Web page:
Using her index finger, Sparkle pulled the skin taunt around her left eye, trying to see how she’d look if the area was smooth once more.
She’s spent her youth swearing she’d never go the way of The Establishment; that fixation on youth and the status quo. She’d never married the fathers of any of her children; Seagull, Creek nor Bishop. Later, she was shocked when they changed their names to Rose, Henry and Bob and became a stock market broker, a teacher and an engineer, respectively. It was too much for her to watch them happily blend in with the rest of the bourgeois. After all, she’d raised them to be free thinkers, to love nature, to find the commune a way of life...lessons they gladly abandoned as soon as they started high school. By college, they were far away from her way of thinking and living, and it was with a sigh of relief they all parted ways.
Sparkle had been swept up in that last wave of hippidom...she grew up in a time when protesting was a way of life, free love a way to live, rebellion something you strived to help accomplish. Her generation remembered Laugh-In and the Flying Fickle Finger of Fate and read Madeleine L’Engle’s A Wrinkle in Time soon after it was published. She’d started life with the name Susan in Cleveland, and became Sparkle in 1978, when she ran away to San Francisco, too late to catch the full impact of the Haight/Ashbury crowd, but in time to catch crabs from a guy who told her he’d once slept with Joplin. He took her virginity, leaving her with the aforementioned crabs and a ruby ring, that she later pawned to buy a bus ticket to Oregon, to live with a group there who were still searching for love, happiness and a way to live without working.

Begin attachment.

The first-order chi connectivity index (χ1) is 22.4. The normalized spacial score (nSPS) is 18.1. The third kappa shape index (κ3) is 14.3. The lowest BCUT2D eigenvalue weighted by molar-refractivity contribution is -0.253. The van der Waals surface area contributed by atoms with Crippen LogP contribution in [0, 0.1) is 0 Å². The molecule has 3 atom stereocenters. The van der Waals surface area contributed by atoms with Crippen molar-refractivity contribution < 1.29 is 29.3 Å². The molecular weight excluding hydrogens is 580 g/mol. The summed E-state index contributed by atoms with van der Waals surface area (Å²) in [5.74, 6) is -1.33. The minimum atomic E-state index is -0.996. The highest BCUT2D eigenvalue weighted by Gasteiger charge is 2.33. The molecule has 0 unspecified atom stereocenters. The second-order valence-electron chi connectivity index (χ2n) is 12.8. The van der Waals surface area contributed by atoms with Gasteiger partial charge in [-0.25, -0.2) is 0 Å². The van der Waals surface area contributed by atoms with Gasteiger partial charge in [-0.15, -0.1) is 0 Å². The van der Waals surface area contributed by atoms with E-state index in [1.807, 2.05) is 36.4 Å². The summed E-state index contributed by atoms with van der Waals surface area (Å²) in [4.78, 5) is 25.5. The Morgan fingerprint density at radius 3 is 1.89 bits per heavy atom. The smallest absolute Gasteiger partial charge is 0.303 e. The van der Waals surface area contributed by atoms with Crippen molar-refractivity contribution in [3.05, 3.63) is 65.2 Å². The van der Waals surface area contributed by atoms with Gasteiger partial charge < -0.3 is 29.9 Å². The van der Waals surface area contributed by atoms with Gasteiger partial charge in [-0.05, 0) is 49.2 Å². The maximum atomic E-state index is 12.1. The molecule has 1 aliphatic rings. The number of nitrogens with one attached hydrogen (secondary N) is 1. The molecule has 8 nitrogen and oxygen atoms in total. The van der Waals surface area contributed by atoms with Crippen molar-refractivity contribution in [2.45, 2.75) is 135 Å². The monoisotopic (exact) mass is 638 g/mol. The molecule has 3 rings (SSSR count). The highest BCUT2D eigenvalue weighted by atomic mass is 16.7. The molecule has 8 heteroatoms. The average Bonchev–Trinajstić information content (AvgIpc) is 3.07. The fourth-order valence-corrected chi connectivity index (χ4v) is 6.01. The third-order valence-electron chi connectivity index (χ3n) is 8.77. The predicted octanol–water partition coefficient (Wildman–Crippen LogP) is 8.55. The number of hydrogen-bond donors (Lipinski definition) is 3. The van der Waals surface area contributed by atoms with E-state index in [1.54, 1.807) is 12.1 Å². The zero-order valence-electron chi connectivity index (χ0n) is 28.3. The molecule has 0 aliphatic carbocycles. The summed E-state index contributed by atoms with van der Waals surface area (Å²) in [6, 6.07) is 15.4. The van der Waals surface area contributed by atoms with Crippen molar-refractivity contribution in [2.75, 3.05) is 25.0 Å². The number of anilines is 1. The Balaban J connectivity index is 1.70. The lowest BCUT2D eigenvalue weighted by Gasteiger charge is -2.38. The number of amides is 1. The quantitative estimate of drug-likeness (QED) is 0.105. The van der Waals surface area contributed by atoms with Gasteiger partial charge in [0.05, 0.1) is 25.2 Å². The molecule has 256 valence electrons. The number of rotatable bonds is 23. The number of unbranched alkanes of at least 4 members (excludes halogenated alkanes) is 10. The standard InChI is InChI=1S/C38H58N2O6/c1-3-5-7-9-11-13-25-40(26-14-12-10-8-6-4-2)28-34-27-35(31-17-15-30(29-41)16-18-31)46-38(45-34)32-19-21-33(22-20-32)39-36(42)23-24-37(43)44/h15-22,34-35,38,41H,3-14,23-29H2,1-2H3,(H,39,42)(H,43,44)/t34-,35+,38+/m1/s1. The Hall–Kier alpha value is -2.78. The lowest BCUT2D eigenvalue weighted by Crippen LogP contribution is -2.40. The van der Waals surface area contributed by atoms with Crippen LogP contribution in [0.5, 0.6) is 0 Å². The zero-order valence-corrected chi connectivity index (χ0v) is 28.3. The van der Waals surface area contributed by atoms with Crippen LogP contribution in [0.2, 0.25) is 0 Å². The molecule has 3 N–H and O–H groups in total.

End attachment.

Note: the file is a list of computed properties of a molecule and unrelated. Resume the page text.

It was there she had her children in a teepee, letting them run naked with others of their age. She gave them names that linked them to an event in her life, names that set them apart from the children they met in public school, where all of the group's children were forced to go by Social Services. That started them on the road away from the place they lived; set them to yearning to be seen as ‘normal’. The status quo became their Holy Grail.
Time passed, people changed, the group disbanded, and Sparkle found herself living in a trailer park in Yuma, Arizona with a man named Grey whom she’d met in a biker bar in Phoenix. They stayed in the life of hipnoids--those people who never really accepted that the 60’s were over--going to Rainbow Family gatherings, growing their own pot in hidden fields, and making a living by selling handmade articles at Renaissance Fairs and various other events that catered to their kind.
It was finding Grey flirting with a much younger woman who had stopped to buy one of their stone pipes that put her where she was right now--in front of a mirror, pulling on her eyes and thinking about asking Creek if he would front the money for her to get a face lift, just a little one... wondering if her kids had the right idea about life after all.